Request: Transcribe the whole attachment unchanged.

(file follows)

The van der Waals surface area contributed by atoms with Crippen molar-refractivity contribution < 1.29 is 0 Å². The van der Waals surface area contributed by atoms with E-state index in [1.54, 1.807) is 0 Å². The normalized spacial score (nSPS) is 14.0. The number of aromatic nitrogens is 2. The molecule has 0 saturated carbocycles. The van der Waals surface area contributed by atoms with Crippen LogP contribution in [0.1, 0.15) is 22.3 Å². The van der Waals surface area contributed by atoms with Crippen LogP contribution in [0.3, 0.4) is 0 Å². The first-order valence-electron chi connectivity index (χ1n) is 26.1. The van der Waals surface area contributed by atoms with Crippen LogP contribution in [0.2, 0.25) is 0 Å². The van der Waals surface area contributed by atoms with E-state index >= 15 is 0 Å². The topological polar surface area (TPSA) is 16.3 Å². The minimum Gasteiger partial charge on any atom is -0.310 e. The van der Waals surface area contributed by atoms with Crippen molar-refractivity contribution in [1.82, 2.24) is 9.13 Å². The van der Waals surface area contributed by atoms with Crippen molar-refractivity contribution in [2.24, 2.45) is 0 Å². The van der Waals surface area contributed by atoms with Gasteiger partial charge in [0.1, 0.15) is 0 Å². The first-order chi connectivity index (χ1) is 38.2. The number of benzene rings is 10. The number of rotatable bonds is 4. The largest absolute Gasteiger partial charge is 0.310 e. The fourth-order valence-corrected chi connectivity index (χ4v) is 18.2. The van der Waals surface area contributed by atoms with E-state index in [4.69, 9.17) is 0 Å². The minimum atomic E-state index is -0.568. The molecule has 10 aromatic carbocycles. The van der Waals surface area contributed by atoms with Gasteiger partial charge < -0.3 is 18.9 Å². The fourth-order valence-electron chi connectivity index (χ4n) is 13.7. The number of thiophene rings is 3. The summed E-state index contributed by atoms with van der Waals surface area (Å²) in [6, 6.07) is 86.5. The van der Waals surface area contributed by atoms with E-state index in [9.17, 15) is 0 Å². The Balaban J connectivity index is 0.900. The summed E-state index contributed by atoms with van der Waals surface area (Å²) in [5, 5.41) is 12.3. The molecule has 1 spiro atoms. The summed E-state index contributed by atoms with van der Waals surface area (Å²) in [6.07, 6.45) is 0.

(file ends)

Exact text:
The van der Waals surface area contributed by atoms with Crippen molar-refractivity contribution < 1.29 is 0 Å². The van der Waals surface area contributed by atoms with E-state index in [1.54, 1.807) is 0 Å². The normalized spacial score (nSPS) is 14.0. The number of aromatic nitrogens is 2. The molecule has 0 saturated carbocycles. The van der Waals surface area contributed by atoms with Crippen LogP contribution in [0.1, 0.15) is 22.3 Å². The van der Waals surface area contributed by atoms with Crippen LogP contribution in [0.3, 0.4) is 0 Å². The first-order valence-electron chi connectivity index (χ1n) is 26.1. The van der Waals surface area contributed by atoms with Crippen LogP contribution in [0.2, 0.25) is 0 Å². The van der Waals surface area contributed by atoms with E-state index >= 15 is 0 Å². The topological polar surface area (TPSA) is 16.3 Å². The minimum Gasteiger partial charge on any atom is -0.310 e. The van der Waals surface area contributed by atoms with Crippen molar-refractivity contribution in [1.82, 2.24) is 9.13 Å². The van der Waals surface area contributed by atoms with Crippen molar-refractivity contribution in [2.24, 2.45) is 0 Å². The van der Waals surface area contributed by atoms with Gasteiger partial charge in [0.1, 0.15) is 0 Å². The first-order chi connectivity index (χ1) is 38.2. The number of benzene rings is 10. The number of rotatable bonds is 4. The largest absolute Gasteiger partial charge is 0.310 e. The fourth-order valence-corrected chi connectivity index (χ4v) is 18.2. The van der Waals surface area contributed by atoms with E-state index in [4.69, 9.17) is 0 Å². The minimum atomic E-state index is -0.568. The molecule has 10 aromatic carbocycles. The van der Waals surface area contributed by atoms with Gasteiger partial charge < -0.3 is 18.9 Å². The fourth-order valence-electron chi connectivity index (χ4n) is 13.7. The number of thiophene rings is 3. The summed E-state index contributed by atoms with van der Waals surface area (Å²) in [6, 6.07) is 86.5. The van der Waals surface area contributed by atoms with E-state index in [9.17, 15) is 0 Å². The Balaban J connectivity index is 0.900. The summed E-state index contributed by atoms with van der Waals surface area (Å²) in [5, 5.41) is 12.3. The molecule has 1 spiro atoms. The summed E-state index contributed by atoms with van der Waals surface area (Å²) in [6.07, 6.45) is 0.